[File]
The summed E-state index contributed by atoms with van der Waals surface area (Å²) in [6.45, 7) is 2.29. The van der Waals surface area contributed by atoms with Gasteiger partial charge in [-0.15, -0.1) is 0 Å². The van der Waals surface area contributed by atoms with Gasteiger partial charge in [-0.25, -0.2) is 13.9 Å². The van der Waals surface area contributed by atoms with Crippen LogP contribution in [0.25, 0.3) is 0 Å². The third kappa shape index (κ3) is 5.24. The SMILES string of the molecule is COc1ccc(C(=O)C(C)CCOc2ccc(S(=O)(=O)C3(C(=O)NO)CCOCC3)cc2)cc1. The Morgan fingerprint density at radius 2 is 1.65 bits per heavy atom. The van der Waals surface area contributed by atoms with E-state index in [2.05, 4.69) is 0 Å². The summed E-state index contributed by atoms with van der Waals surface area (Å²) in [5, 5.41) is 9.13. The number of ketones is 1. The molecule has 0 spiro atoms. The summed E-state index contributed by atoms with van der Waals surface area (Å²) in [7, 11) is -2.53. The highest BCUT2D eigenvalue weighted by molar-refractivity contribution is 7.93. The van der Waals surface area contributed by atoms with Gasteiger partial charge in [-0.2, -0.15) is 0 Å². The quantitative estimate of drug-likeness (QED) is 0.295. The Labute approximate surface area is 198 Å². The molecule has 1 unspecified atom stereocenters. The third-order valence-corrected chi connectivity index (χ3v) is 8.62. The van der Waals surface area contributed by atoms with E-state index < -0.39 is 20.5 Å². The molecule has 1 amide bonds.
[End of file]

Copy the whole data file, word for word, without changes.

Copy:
The summed E-state index contributed by atoms with van der Waals surface area (Å²) in [6.45, 7) is 2.29. The van der Waals surface area contributed by atoms with Gasteiger partial charge in [-0.15, -0.1) is 0 Å². The van der Waals surface area contributed by atoms with Gasteiger partial charge in [-0.25, -0.2) is 13.9 Å². The van der Waals surface area contributed by atoms with Crippen LogP contribution in [0.25, 0.3) is 0 Å². The third kappa shape index (κ3) is 5.24. The SMILES string of the molecule is COc1ccc(C(=O)C(C)CCOc2ccc(S(=O)(=O)C3(C(=O)NO)CCOCC3)cc2)cc1. The Morgan fingerprint density at radius 2 is 1.65 bits per heavy atom. The van der Waals surface area contributed by atoms with E-state index in [2.05, 4.69) is 0 Å². The summed E-state index contributed by atoms with van der Waals surface area (Å²) in [5, 5.41) is 9.13. The number of ketones is 1. The molecule has 0 spiro atoms. The summed E-state index contributed by atoms with van der Waals surface area (Å²) in [7, 11) is -2.53. The highest BCUT2D eigenvalue weighted by molar-refractivity contribution is 7.93. The van der Waals surface area contributed by atoms with Gasteiger partial charge in [-0.2, -0.15) is 0 Å². The quantitative estimate of drug-likeness (QED) is 0.295. The Labute approximate surface area is 198 Å². The molecule has 1 unspecified atom stereocenters. The third-order valence-corrected chi connectivity index (χ3v) is 8.62. The van der Waals surface area contributed by atoms with E-state index < -0.39 is 20.5 Å². The molecule has 1 amide bonds.